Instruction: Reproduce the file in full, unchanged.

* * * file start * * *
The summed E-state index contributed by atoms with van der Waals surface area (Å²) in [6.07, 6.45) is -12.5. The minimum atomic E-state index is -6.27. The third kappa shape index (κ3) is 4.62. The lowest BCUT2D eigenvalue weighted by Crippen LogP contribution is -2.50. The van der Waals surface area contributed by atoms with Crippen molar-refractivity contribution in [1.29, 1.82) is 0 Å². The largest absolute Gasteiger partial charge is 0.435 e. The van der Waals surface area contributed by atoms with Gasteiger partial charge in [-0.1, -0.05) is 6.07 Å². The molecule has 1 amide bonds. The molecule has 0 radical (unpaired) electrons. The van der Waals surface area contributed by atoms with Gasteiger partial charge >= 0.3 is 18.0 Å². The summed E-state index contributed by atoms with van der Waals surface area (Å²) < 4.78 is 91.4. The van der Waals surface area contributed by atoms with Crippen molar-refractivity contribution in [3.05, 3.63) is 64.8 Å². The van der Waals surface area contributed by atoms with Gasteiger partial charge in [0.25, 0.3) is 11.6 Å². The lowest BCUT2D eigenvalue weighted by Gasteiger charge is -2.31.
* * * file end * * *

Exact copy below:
The summed E-state index contributed by atoms with van der Waals surface area (Å²) in [6.07, 6.45) is -12.5. The minimum atomic E-state index is -6.27. The third kappa shape index (κ3) is 4.62. The lowest BCUT2D eigenvalue weighted by Crippen LogP contribution is -2.50. The van der Waals surface area contributed by atoms with Crippen molar-refractivity contribution in [1.29, 1.82) is 0 Å². The largest absolute Gasteiger partial charge is 0.435 e. The van der Waals surface area contributed by atoms with Gasteiger partial charge in [-0.1, -0.05) is 6.07 Å². The molecule has 1 amide bonds. The molecule has 0 radical (unpaired) electrons. The van der Waals surface area contributed by atoms with Gasteiger partial charge >= 0.3 is 18.0 Å². The summed E-state index contributed by atoms with van der Waals surface area (Å²) < 4.78 is 91.4. The van der Waals surface area contributed by atoms with Crippen molar-refractivity contribution in [3.05, 3.63) is 64.8 Å². The van der Waals surface area contributed by atoms with Gasteiger partial charge in [0.25, 0.3) is 11.6 Å². The lowest BCUT2D eigenvalue weighted by Gasteiger charge is -2.31.